It is November and the end of the year is approaching rapidly. New tax laws will soon come into force, putting question marks over many tax structures using Dutch BVs. The essence of the new law is that a Polish entrepreneur who owns a foreign company which derives more than half of its income from passive sources, e.g. interest, dividends and capital gains, will pay tax in Poland on the profits of this foreign company at a personal level even though the money is still in the foreign company and cannot be taken out without paying taxes.
Dividend income which is exempt from tax on the grounds of the EU directive does not trigger CFC taxation at a Polish shareholder level, but there is no clarity as to whether this changes when the BV receives dividends both from EU and non-EU companies.
One of the main reasons to use a Dutch BV in group structures is the lack of capital gains tax in the Netherlands. In other words, when you sell your Polish subsidiary, which is directly underneath a Dutch BV, you do not pay income tax on the difference between the acquisition price and the sale price. The sale price can thus be reinvested in full. This so-called participation exemption has been around in the Netherlands for years. It is not a means to avoid tax but a way to postpone tax, a way to promote further investment.
The new Polish CFC (“Controlled Foreign Company”) rules were written to stop Polish entrepreneurs from hiving off profits to tax havens abroad. Suppose you have a chain of coffee houses using a recognizable brand name, you park the ownership of the brand name in a jurisdiction with a low tax rate, and then you let the Polish company that runs the coffee houses pay a license fee depending on turnover. If the license fee is high enough, the Polish company will never make any sizable profit but the off-shore company will be taxed at a very low rate or will be tax exempt. This is of course undesirable from the point of view of the Polish state. There are also efforts under way at the OECD to come up with recommendations to all member states to implement common rules to combat such practices – BEPS Action Plan.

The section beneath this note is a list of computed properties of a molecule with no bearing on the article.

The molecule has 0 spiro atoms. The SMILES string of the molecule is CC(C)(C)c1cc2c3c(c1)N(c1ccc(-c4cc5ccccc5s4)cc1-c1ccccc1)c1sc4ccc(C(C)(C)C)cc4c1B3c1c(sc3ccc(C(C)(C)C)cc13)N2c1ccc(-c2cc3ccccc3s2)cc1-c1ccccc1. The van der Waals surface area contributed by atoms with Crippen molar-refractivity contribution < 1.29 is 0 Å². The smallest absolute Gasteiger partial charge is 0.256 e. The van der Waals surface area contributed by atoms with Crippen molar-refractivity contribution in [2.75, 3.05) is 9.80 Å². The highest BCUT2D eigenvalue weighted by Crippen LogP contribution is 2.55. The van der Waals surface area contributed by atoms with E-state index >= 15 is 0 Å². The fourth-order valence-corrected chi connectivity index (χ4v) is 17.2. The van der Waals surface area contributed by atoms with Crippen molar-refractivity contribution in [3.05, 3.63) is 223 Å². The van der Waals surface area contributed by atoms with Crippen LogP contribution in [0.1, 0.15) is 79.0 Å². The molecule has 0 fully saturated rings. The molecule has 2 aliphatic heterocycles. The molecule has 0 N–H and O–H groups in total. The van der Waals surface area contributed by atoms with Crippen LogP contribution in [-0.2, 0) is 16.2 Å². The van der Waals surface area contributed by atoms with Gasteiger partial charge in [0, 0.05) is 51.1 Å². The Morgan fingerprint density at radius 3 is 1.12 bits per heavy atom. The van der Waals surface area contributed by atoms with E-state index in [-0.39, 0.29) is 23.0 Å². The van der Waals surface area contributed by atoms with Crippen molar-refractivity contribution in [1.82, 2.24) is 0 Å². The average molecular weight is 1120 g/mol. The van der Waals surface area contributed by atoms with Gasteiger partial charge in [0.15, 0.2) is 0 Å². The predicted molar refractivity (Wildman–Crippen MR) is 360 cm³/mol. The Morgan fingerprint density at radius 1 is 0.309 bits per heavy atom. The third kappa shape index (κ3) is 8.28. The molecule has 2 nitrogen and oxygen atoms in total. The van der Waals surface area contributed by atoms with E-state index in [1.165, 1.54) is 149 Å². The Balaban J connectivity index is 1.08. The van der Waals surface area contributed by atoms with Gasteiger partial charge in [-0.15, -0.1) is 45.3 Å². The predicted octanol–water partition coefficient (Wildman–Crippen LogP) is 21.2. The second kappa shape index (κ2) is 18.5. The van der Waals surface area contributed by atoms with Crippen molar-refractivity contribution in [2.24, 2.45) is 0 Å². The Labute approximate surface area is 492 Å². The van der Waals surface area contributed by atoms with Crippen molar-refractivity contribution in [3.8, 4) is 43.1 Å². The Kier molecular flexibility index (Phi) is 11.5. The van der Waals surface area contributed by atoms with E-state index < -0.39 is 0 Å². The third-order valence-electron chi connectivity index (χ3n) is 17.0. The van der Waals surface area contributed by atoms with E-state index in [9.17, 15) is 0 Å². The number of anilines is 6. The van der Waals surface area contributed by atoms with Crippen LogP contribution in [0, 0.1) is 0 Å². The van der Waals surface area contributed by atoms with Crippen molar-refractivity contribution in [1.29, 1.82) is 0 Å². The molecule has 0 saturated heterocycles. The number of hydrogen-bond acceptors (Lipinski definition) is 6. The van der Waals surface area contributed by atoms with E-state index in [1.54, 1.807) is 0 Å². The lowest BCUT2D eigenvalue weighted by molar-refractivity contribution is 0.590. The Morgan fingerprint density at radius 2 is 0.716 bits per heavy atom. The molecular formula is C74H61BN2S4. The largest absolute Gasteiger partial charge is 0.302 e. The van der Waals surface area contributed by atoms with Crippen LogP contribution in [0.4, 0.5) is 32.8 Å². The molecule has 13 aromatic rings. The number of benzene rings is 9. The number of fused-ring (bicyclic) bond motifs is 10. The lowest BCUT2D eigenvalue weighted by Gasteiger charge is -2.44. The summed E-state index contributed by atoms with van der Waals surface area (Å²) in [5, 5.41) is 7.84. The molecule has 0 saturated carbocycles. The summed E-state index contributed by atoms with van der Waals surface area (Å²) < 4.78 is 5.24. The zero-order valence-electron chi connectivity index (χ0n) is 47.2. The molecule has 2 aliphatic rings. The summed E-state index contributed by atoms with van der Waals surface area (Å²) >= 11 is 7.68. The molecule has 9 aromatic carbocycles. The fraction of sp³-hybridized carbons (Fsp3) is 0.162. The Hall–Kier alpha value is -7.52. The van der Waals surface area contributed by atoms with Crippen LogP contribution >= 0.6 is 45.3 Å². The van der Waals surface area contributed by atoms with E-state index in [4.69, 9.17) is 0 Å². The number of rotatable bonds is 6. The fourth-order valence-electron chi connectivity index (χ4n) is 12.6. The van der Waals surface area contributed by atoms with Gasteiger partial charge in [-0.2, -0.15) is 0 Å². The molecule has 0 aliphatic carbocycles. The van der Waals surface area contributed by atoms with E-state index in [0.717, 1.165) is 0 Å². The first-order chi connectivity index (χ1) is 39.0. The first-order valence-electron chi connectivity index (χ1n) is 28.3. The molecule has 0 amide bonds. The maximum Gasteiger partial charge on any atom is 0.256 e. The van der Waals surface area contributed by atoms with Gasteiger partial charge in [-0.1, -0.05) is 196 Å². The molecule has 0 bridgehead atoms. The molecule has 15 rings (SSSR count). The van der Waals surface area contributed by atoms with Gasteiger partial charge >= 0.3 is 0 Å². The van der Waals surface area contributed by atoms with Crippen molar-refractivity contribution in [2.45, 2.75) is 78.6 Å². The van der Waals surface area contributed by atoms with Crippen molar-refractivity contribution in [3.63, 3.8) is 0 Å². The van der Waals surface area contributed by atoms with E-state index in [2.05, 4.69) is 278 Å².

As is often the case, though, with rules written to combat clear abuse of international tax treaties, it also hits honest entrepreneurs who run a mid-size multinational group of companies and who wish to group all these companies together under a Dutch BV (the Netherlands has one of the largest treaty networks) in order to pool resources and use the profits from the sale of one company to grow others, with each of these operating companies paying its taxes.
Another very legitimate reason to use a Dutch BV is, for example, to structure a joint venture. Under Polish corporate law, it is very difficult, if not downright impossible, to terminate a joint venture in which both partners no longer see eye to eye in such a way that the company can be saved. Dutch jurisprudence on the subject is wider and clearer and that is why I have often advised clients to consider setting up the joint venture vehicle in the Netherlands with a 100% subsidiary in Poland.
These entrepreneurs are now forced to rethink their corporate structures, hire expensive tax advisors and create ever more complicated structures to achieve perfectly legitimate goals whilst paying their fair share of taxes in Poland. For some, the cost of maintaining these new structures will be prohibitive whilst for the really big international corporations the potential benefits are so large that they will find different solutions. 2015 promises to be a good year for tax advisors.